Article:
Last night my sister took me to the preview party for Slow Food Nation in San Francisco. There we met famed chef and slow food pioneer Alice Waters. Her restaurant, Chez Panisse, has been practicing her local and sustainable preach for over 25 years. Cooking segments are being taped in the Green Kitchen, a small studio in the convention hall, to be posted on You Tube shortly after the event wraps. The idea is to show viewers how to cook and knowing your ingredients. Fresh food is best left simple. See for yourself in Alice's cookbook, The Art of Simple Food.
This is the recipe she shared with us that you can find in her book:
Alice Water's Vinaigrette
• 1 tablespoon red wine vinegar
• Fresh-ground black pepper
• 3 to 4 tablespoons extra-virgin olive oil
This is the sauce I make most often, and if it’s made out of good olive oil and good wine vinegar, it’s the best salad dressing I can imagine. At its simplest, vinaigrette is a mixture of vinegar and oil in a ratio of 1 part vinegar to about 3 or 4 parts oil. Start by estimating roughly how much vinaigrette you will need. This depends on what you’re using it for; a quarter cup is more than enough for four servings of green salad, for example, but you really never need to measure out exact amounts. Start by pouring the vinegar into a bowl. Dissolve a pinch of salt in it and taste for balance. The salt has a real relationship with the vinegar. When you add just enough salt, it subdues the acid of the vinegar and brings it into a wonderful balance. Try adding salt bit by bit and tasting to see what happens. How much salt is too much? How much is too little? What tastes best? If you add too much salt, just add a touch more vinegar.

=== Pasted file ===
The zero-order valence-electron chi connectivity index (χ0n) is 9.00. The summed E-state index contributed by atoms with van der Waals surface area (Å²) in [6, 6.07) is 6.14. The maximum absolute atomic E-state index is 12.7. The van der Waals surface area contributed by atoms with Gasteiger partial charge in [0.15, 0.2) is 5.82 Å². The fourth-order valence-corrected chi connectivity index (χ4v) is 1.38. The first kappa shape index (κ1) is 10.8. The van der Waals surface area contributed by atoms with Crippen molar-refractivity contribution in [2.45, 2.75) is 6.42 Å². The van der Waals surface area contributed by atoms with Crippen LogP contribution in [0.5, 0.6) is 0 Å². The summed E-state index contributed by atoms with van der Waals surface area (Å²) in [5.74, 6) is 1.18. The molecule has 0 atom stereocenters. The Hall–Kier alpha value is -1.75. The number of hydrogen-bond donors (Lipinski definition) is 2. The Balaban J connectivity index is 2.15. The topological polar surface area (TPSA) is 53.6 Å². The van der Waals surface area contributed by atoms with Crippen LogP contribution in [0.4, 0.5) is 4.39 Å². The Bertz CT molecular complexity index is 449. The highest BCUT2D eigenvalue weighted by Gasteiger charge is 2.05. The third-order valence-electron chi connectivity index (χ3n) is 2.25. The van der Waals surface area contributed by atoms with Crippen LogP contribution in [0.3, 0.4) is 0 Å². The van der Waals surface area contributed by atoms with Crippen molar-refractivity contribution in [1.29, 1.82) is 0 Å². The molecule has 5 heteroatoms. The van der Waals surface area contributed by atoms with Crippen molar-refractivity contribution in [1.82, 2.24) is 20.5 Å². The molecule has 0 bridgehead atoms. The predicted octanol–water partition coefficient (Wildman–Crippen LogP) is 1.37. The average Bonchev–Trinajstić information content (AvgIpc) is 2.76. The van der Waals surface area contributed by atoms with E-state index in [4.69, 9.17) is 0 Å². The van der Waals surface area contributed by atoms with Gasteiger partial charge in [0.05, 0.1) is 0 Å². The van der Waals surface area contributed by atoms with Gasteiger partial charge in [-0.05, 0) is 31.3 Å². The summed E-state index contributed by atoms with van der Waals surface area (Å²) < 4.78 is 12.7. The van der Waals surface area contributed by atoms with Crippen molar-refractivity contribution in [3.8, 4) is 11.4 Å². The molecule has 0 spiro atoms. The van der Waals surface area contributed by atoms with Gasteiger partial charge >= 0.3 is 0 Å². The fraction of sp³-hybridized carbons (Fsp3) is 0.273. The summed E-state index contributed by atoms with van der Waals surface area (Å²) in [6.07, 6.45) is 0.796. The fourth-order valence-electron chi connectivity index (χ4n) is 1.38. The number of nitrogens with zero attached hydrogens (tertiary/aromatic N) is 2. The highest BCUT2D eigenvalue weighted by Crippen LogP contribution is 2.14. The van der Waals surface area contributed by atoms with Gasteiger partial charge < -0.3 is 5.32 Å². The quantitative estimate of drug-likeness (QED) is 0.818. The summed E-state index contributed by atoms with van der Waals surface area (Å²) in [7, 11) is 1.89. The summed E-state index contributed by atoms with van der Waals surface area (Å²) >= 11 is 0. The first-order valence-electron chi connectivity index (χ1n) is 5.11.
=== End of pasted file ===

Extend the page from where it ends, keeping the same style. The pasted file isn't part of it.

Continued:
Grind in some black pepper and whisk in the oil. The vinaigrette should taste brightly balanced, neither too oily nor overly acidic. Adjust the sauce, adding more vinegar if you’ve added too much oil, and more salt, if it needs it.